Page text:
Thursday, July 16, 2020

A Rockier Road to U.S. Citizenship? MPI Survey on Changing Naturalization Procedures

Becoming a citizen benefits immigrants and U.S. communities in a variety of ways, including by promoting integration and enabling immigrants to vote and run for public office. This report presents the Migration Policy Institute’s analysis of a 2019 national survey conducted by the Immigrant Legal Resource Center of 110 naturalization assistance providers. The study aims to understand how U.S. Citizenship and Immigration Services (USCIS) naturalization procedures have changed during the Trump administration.

USCIS continues to approve the vast majority of citizenship applications, but the time it takes to process an application has grown considerably due to changing adjudication policies described by service providers in this survey:

  • About one-quarter of survey respondents reported their clients missed interviews when USCIS sent notices to incorrect addresses, sent them too late, or sent them to the attorney but not the applicant.
  • Interviews had doubled in length, from 20–30 minutes to 45–60 minutes, according to one-quarter of respondents.
  • More than one-third reported USCIS more often issued requests for evidence to support applications, especially for documents related to tax compliance and income, continuous residency and physical presence, marriage and child support, and criminal history.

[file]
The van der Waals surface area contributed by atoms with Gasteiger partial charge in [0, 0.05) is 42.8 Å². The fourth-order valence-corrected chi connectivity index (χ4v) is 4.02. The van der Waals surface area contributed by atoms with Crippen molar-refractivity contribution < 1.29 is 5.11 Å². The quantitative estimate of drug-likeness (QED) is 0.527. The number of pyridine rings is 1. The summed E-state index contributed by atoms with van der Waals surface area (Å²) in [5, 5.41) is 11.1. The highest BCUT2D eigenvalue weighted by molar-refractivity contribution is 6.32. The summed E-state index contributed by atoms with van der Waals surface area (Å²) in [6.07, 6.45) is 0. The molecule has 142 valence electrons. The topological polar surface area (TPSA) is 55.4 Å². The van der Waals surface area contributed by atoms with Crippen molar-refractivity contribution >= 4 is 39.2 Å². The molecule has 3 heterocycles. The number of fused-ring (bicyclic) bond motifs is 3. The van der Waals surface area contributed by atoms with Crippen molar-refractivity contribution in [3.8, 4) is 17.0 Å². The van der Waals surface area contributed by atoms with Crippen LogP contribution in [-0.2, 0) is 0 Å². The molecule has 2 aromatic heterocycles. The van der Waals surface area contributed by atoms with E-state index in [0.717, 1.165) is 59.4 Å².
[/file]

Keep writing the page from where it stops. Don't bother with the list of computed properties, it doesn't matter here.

• USCIS officers asked detailed questions not directly related to citizenship eligibility, and administered the English and civics tests differently, often more strictly, according to 10 percent of respondents.

These changes were underway before a trio of new 2020 developments that threaten to further increase the application backlog and make it more difficult for eligible immigrants to access citizenship: a COVID-19-related suspension of USCIS operations for three months, the likely furlough of two-thirds of the agency’s staff due to a major budget shortfall, and a planned increase in the cost of filing a citizenship application alongside new restrictions on eligibility for fee waivers for low-income applicants.

The ImmigrationProf blog covered a 2019 USCCR report on the citizenship backlog here; a 2020 statement of concern about the impact of COVID-19 events on the backlog is forthcoming and will be posted here.


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